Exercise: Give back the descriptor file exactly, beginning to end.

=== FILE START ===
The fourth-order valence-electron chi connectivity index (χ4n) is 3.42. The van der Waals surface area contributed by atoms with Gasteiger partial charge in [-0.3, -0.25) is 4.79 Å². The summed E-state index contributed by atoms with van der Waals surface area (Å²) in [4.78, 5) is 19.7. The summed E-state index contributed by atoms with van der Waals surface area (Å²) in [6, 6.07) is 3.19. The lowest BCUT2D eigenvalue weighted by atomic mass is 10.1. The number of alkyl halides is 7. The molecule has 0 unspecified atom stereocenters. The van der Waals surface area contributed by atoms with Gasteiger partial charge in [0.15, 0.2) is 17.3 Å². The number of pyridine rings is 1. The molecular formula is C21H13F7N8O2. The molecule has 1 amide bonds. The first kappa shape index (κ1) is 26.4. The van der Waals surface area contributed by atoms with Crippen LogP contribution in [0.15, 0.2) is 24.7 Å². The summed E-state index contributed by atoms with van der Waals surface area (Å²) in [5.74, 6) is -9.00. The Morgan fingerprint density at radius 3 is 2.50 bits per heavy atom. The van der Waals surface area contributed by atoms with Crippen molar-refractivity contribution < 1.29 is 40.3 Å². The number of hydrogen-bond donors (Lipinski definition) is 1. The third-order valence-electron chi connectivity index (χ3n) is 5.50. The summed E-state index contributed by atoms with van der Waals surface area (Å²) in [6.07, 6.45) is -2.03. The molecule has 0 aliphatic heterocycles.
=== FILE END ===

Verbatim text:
The fourth-order valence-electron chi connectivity index (χ4n) is 3.42. The van der Waals surface area contributed by atoms with Gasteiger partial charge in [-0.3, -0.25) is 4.79 Å². The summed E-state index contributed by atoms with van der Waals surface area (Å²) in [4.78, 5) is 19.7. The summed E-state index contributed by atoms with van der Waals surface area (Å²) in [6, 6.07) is 3.19. The lowest BCUT2D eigenvalue weighted by atomic mass is 10.1. The number of alkyl halides is 7. The molecule has 0 unspecified atom stereocenters. The van der Waals surface area contributed by atoms with Gasteiger partial charge in [0.15, 0.2) is 17.3 Å². The number of pyridine rings is 1. The molecular formula is C21H13F7N8O2. The molecule has 1 amide bonds. The first kappa shape index (κ1) is 26.4. The van der Waals surface area contributed by atoms with Crippen LogP contribution in [0.15, 0.2) is 24.7 Å². The summed E-state index contributed by atoms with van der Waals surface area (Å²) in [5.74, 6) is -9.00. The Morgan fingerprint density at radius 3 is 2.50 bits per heavy atom. The van der Waals surface area contributed by atoms with Crippen molar-refractivity contribution < 1.29 is 40.3 Å². The number of hydrogen-bond donors (Lipinski definition) is 1. The third-order valence-electron chi connectivity index (χ3n) is 5.50. The summed E-state index contributed by atoms with van der Waals surface area (Å²) in [6.07, 6.45) is -2.03. The molecule has 0 aliphatic heterocycles.